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My dealer friend asked my opinion about whether he should carry Keilwerth's, as he had been contacted by Powell, their new U.S. distributor. I was conflicted. I love my horns, although I may be finding my alto concept changing toward the "sweeter" Selmer type of sound. However, I'm not sure it makes sense in this environment to stock horns that sell for > $3500, when they almost immediately need a $400 pad job. I don't know if that is the best way to create happy customers.

With the latest rounds of JK price hikes, small cities (where most of the business is student-related) seem to be a tough place to try and sell horns that expensive. In all fairness, the same goes for Selmer.

I think he can make more money selling the better quality Chinese and Taiwanese horns to parents of kids who will likely play for 3-5 years and then quit.
 

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A vote for Keilwerth...

Hi Morry,

In my opinion, your friend should consider carrying a few Keilwerth horns for players with serious interest...

When I was shopping for a tenor, I checked out many of the local shops in the Metro Detroit area and play tested any new, pro level tenors that I could find. I was prepared to purchase a well setup horn from a local shop. To my surprise, I only came across a few pro-level horns locally. Unfortunately, most of the horns I tried at the local shops were not setup well. I had a strong interest trying some Keilwerth horns and was excited to find a local shop that had one, however, it wasn't setup well (leaks and adjustment issues), and even though they were kind enough to let me try two mouthpieces, the combinations didn't play well.

I ended up taking a road trip to WWBW to play test a Keilwerth SX90R Shadow tenor sax. It was still factory sealed and I had the pleasure of opening it up and removing the cork wedges. It played the best and fit my hands the best of any tenor sax I had played yet. I loved the sound and bought the horn and drove it all the way back to Michigan.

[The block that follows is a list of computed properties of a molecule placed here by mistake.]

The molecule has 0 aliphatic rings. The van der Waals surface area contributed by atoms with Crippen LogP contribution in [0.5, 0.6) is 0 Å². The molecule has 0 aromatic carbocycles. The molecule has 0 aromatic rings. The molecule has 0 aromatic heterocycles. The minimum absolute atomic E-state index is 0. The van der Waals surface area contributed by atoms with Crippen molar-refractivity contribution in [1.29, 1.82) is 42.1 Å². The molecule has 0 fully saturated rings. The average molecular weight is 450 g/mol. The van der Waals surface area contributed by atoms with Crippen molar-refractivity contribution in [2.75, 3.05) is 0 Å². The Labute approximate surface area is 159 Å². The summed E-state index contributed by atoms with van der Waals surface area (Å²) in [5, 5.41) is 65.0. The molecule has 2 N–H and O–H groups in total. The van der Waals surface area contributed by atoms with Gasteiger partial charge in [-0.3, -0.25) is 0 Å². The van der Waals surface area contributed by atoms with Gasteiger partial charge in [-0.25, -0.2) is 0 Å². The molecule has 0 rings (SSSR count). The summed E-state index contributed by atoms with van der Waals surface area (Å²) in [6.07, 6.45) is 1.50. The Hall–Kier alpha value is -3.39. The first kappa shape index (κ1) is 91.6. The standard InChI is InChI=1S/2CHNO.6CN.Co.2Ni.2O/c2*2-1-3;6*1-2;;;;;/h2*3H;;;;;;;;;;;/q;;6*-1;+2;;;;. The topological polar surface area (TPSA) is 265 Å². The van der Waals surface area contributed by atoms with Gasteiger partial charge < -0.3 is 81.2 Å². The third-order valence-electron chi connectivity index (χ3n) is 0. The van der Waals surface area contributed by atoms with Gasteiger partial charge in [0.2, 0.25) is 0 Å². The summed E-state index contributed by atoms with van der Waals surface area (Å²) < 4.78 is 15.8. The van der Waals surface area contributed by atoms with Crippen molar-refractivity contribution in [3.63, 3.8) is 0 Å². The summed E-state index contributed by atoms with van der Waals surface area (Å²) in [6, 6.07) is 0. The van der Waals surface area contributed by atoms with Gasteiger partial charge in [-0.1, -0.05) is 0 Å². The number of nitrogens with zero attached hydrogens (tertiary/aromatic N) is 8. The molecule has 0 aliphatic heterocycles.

It's now over a year old (I bought the horn in April 2006), and I've not had any trouble with sticking pads. Perhaps it is because of a change made by Keilwerth, or perhaps it is because I treated the pads with Runyon Pad Dope just after I purchased the horn.
 

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My new SX90 didn't have sticky pads either.

Keilwerths at the current price range is a very tough sell. You have to consider that you can in many times find a good Selmer at the $4000 price range used and sometimes in new condition.

JK horns have character, but a small following when compared to Selmers. The only way to eliminate the need for Selmer is the own a Selmer. I have a three Selmer tenors and a alto. I picked up the JK because it has the vintage vibe with modern keywork.....and also because it cost $2500 as opposed to $3600 and up for the rest of the JK line.

Why don't you have a chat with Dave Kessler and ask him if the JK's are worth stocking for a small shop.